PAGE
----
Despite the new-look head tube and what looks like a flatter top tube at the front, the frame retains the very distinctive Dogma silhouette until it reaches the bottom of the main triangle. Since 2014’s F8, Pinarello has worked to improve airflow around the bottle cages, claiming that that original ‘aero’ Pinarello was faster with two bottles than without, positioning the seat tube cage so that it was shrouded. Now there looks to be an actual shelf in the carbon frame to smooth the dirty air off the down tube and around the lower part of the bottle as it comes off the the moving cranks and rider’s legs. The extra carbon will additionally stiffen the bottom bracket area. It's more visible from the non-drive side.

In previous iterations of the Dogma the down tube was designed to partially wrap the front bottle cage. This area looks to been slightly reshaped but not radically altered, with a shallower housing for the bottle – perhaps to bolster torsional stiffness. When I rode the Dogma F in 2021 I didn’t find it particularly stiff – in fact it was beautifully smooth. By contrast, I found Colnago V4RS to be incredibly stiff, almost requiring a Pogačar level of power to unlock its ride quality. Perhaps Pinarello has found that its pro riders have asked for a little more torsional rigidity and a bigger BB area – along with a deeper head tube – could be the key.

Those most obviously redesigned areas could supply improvements to aerodynamics and stiffness. As for weight, the other pillar of race bike design, with Fausto Pinarello historically refusing to make the compromises he sees as inherent in a superlight carbon frame, it’s hard to see where it will shed grams, unless the tubes are considerably narrower. With its new Ostro VAM, Factor designed a very narrow seat tube – just 19.5mm wide  – with a 15mm-wide seatpost. Again, changes to the UCI’s rules allowing cross sections of less than 25mm could allow Pinarello to do something similar. At this moment it’s impossible to tell from the photos.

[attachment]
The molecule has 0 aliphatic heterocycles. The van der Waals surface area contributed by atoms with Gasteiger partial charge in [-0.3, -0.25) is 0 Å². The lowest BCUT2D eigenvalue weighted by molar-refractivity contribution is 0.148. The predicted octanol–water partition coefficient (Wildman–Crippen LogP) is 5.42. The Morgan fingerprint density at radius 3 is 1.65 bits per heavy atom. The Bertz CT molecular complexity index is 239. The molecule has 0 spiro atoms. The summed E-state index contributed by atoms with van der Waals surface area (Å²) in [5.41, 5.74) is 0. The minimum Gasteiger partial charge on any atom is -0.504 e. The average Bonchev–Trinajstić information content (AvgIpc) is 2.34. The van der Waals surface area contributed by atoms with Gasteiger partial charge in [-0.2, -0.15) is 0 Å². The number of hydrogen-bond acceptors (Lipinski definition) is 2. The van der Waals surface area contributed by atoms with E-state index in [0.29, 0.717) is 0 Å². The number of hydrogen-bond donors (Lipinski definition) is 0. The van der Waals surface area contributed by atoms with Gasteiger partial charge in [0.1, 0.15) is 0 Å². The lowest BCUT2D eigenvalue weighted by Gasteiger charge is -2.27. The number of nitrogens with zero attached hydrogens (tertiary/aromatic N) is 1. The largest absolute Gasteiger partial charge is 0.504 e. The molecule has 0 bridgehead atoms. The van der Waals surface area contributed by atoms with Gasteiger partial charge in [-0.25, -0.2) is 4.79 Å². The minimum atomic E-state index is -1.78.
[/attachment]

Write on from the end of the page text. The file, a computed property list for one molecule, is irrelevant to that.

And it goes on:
The new Dogma has big shoes to fill: since 2010, when Team Sky launched with Pinarello as bike sponsor, it has won the Tour de France seven times. This decade it has yet to win – though the rise of Pogačar and Vingegaard has more to do with than anything else. While 2024 is unlikely to see the return of the Dogma to the top step of the podium, we can be pretty sure that the new iteration of the 21st century’s winningest bike will not be giving anything away to its competitors.

New Canyon Aeroad: incremental aero tweaks

Unlike the Trek Madone, the last version of which only dates back two years, the Canyon Aeroad is due an update. The the last version was launched in 2020 and four years is often the maximum we see in product cycles from the big brands.

New Canyon Aeroad at the Dauphine

However, the changes to the Canyon aren’t as obvious as those to its counterpart new races bikes from Pinarello and Trek.

Whereas Trek might already be retiring the Madone and going down the route of the aero-all rounder with a more aero Emonda, by the look of the updated Aeroad, Canyon is keeping both aero and lightweight bikes – the Ultimate CFR is the latter – for its pro teams. It's going any less aero – certain tube sections have even more material than before.

The 2020 Aeroad suffered some high-profile teething problems when it launched: the sight of Mathieu van der Poel clutching a snapped bar as he finished Le Samyn in 2021 sticks in the memory, unfortunately for Canyon. But the German brand fixed the issue – and another one with wear at the seatpost, which flexed inside the frame. So perhaps with solutions found and the bike fixed and scoring many successes including this year's Paris-Roubaix, it’s not a surprise that there’s no radical redesign. From what we've seen so far, the adjustable-width handlebar remains, but now the Aeroad cockpit features Canyon’s Gear Groove as seen on its Gravel Pro cockpit. This allows fitting of Canyon accessories such as mounts and lights and makes sense from a practical point of view. Not all bikes used by Movistar on stage one had this particular bar. however.

Beneath the bar – likely to be height adjustable like the previous one, which had 1.5cm of up or down without the steerer tube needing to be cut – is a reshaped head tube that looks to be deeper in line with the UCI rule change and also narrower below a more pronounced, thicker rib that leads into the top tube.

At the rear, the seatpost clamp has been moved up to the top tube and looks to use the more traditional wedge system. The outgoing version used a bolt directly into the back of the seat tube. This may indicate that Canyon as scrapped the clever flexing seatpost of the previous version and gone for practicality and serviceability at the expense of a little bit of compliance – which is becoming less of an issue with the bigger-volume tyres that are now common.

We'll bring you all the official details of these three bikes once they're launched – and there are bound to be more, too.